“Your order is ready to pick up,” was what the email said.
I was excited. I’m building a little greenhouse on the side of my shop, and I’d been having trouble getting some of the materials - specifically the polycarbonate panels. Evidently, a lot of people are building greenhouses, and because of the pandemic, there’s a shortage of...something. For all I know, my panels were on that ship stuck in the Suez Canal. In the end, I’d had to order the pieces from one of those big building supply places. I’m not going to name names, because I don’t want to embarrass them. However, the name does rhyme with Lome Heepo.
It ended up getting the material shipped to their store in Fargo, which is 111 miles away, but that was my only option.
I was concerned when the first email said part of my order had been delayed, but when the second one came, we saddled up and headed north.
I walked, jauntily, up to the order desk and handed my slip to the clerk. He looked at it, nodded, went into a back room, and brought out a long, slender package.
“Here you go,” he said.
“Where’s the rest?” I asked.
“Oh, that didn’t come. You’ll have to come back for that.”
I looked at him. He appeared to be about eighteen, nineteen tops. I ran through four or five possible responses in my head.
I asked him, “How often do you get yelled at for something that isn’t your fault?”
“Almost every day,” he said.
“Well,” I said, “You’re pretty darn close today.”
Here’s the thing. I like road trips. My wife and one of our daughters had come along with me and we’d had some pleasant conversation. But the trip to Fargo from our house is 111 miles through the Red River Valley. For those of you who don’t know, the Red River Valley is the remains of Lake Agassiz, formed when the glaciers melted around 10,000 years ago. It’s some of best farmland in the world, but it has the topography of the bottom of a mud puddle - basically just what it is. Luckily, there’s a tree every four or five miles to break up the monotony.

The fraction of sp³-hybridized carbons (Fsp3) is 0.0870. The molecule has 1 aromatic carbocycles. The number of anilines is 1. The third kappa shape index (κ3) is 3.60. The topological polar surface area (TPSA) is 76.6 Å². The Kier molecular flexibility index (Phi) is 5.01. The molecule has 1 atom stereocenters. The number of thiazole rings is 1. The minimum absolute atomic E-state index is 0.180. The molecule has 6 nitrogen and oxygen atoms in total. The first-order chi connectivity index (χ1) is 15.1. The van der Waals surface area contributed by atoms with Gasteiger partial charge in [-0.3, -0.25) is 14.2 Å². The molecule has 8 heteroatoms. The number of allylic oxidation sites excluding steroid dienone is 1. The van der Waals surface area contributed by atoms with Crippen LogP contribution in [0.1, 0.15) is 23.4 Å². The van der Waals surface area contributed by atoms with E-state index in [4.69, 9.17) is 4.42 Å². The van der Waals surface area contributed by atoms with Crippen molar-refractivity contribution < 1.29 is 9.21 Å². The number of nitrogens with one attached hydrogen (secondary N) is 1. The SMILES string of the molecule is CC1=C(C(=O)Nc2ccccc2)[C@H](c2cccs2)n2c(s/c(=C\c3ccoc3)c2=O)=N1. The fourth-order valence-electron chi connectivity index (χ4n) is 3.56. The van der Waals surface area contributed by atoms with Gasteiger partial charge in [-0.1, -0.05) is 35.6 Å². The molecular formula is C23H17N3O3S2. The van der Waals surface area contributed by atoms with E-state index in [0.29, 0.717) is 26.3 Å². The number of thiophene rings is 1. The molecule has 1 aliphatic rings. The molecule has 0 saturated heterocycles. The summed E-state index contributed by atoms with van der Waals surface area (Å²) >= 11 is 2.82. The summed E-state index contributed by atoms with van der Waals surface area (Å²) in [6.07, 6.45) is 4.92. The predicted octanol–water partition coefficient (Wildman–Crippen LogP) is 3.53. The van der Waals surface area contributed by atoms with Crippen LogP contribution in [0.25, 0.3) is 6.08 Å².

Take that trip three or four hundred times in your life and it starts to lose a little of its fascination.
That was the beginning of my weekend. Saturday morning, I woke up and the internet was down.
That’s a problem. There are ten things I do as soon as I get up, but on Saturday morning, other than flush the toilet and brush my teeth, I couldn’t do any of them.
I went to the furnace room and looked at the black box where the internet comes in. There were about seven blinking red lights. I unplugged the box, waited a couple minutes, and plugged it back in. The lights turned green for a moment, then went back to blinking red.
That’s the limit of my internet knowledge; I needed an expert.
I called the help line and got a perky guy named Grant.
He said, “Okay, now, there should be a black box with some green lights on it.”
“Yeah, I know. But the green lights are all blinking red.”
“Is there a light marked Power?”
“What color is it?”
“Red. They are all red.”
“Okay, so let’s unplug the box from the power supply.”
“I did that.”
“Let’s just do it again.”
I followed orders and he said, “Okay. What color are the lights now?”
“Red. They’re all still red.”
“Huh,” he said. “You have a more complicated problem. I’ll have to turn it over to a higher-level technician.”
He told me I’d be getting a call, and then we parted ways.
I called my youngest daughter on my cellphone and told her the problem. No phone, no computer, and no TV. “Wow,” she said, “you’re going to have to watch movies on DVD’s.”
“What do we do after that” I asked, “chip arrowheads out of rocks?”
I mean, geez, next I’d need to reinvent fire.
On Sunday, the higher-level technician called. We talked things through, he told me the battery backup had a dead short in it and said to just unplug it. The red lights turned green, and I was back in the 21st century.
And headed back to Fargo when the rest of my order comes in.
Copyright 2021 Brent Olson